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For more information, go to www.arthritisresearchuk.org

New early arthritis treatment technique used by UK hospital

Published on 22 February 2017
New early arthritis treatment technique used by UK hospital

A new surgical technique has been utilised by surgeons in Southampton as a means of treating early-stage knee arthritis.

The method, known as intramedullary high tibial osteotomy, has been performed by consultant knee and limb reconstruction surgeon Amir Ali Qureshi on three patients at Southampton General Hospital, and could represent a promising new option for those whose conditions have not yet advanced.

How the procedure works
The technique involves inserting a nail or rod into the tibia and lengthening it externally with a remote-controlled magnet to relieve pressure on the damaged side of the knee, delaying the need for partial or total replacement of the joint.

This system has been adapted from technology already in use for the treatment of lower limb length discrepancies caused by fractures and resulting surgery, and is currently being trialled across Europe to assess the clinical and cost effectiveness of the procedure.

The potential benefits
According to the surgeons, the new method offers a number of advantages over the current methods used to address early-stage knee arthritis.

Generally, these patients undergo a procedure to have a wedge opened up out of the tibia to straighten the leg and redistribute weight, with a plate affixed to hold it in place and allow a new section of bone to form in the gap. However, because the plate is fixed, any adjustments to the angle of the bone require further surgery - a problem that intramedullary high tibial osteotomy can overcome.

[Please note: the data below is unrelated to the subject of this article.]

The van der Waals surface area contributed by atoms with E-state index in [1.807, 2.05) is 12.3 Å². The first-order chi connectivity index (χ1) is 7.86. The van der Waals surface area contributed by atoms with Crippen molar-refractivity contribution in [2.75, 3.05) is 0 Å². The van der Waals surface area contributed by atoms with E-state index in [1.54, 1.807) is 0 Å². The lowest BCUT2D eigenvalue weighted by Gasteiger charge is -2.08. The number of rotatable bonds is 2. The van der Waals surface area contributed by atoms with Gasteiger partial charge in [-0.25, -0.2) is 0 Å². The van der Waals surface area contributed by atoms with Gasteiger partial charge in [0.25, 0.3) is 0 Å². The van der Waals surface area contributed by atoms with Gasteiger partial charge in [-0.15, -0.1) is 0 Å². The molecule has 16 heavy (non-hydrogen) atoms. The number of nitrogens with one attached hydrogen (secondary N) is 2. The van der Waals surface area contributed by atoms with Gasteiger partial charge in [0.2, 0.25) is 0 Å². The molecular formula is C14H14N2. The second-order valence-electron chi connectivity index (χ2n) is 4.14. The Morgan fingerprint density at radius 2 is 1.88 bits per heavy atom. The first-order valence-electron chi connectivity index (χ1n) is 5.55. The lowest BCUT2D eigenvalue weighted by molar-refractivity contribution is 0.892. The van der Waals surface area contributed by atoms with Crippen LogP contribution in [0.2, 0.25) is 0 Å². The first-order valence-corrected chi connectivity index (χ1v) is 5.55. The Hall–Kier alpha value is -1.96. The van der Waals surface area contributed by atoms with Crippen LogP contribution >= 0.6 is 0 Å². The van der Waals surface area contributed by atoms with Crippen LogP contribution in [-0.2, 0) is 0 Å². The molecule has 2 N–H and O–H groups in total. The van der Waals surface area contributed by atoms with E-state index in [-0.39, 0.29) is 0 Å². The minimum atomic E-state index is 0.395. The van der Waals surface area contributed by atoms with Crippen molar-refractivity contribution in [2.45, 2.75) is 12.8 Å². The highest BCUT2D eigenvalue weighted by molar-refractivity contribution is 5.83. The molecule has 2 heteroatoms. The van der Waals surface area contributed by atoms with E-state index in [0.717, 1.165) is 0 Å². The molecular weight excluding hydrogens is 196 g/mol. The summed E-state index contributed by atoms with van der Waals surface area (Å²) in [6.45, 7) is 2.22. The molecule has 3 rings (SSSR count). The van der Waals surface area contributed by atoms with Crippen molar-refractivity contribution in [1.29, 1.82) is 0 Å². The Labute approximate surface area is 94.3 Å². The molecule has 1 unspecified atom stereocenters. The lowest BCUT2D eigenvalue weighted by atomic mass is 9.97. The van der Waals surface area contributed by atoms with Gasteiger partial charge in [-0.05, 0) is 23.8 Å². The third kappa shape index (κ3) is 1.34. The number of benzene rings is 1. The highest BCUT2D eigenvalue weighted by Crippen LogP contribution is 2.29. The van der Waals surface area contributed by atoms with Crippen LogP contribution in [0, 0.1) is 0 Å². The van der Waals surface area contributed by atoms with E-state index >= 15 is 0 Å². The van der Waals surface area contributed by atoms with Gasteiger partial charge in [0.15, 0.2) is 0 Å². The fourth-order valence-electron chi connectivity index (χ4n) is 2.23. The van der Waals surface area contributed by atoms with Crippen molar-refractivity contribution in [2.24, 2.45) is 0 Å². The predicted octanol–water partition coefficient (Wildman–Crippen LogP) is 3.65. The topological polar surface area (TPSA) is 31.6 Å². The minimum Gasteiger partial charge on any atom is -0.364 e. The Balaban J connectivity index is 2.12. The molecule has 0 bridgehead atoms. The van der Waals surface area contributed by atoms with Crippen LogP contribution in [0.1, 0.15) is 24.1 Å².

Mr Qureshi said: "This is potentially a fantastic development in our options for patients with early-stage arthritis of the knee, as it enables us to control the amount of opening throughout the course of treatment and can fine-tune as needed."

Arthritis Research UK's view
Natalie Carter, head of research liaison and evaluation at Arthritis Research UK, said: "There are over four million people in England affected by painful knee osteoarthritis and it is important to continue to find better treatments for all people affected. This research is promising, and in the future could offer ways to treat knee osteoarthritis even earlier.

"We are currently funding research at the University of Sheffield where scientists are looking at the risks of knee surgery and creating a risk prediction tool. This will enable people affected by knee osteoarthritis to make evidence-based choices about their treatment."

For more information, go to www.arthritisresearchuk.org.
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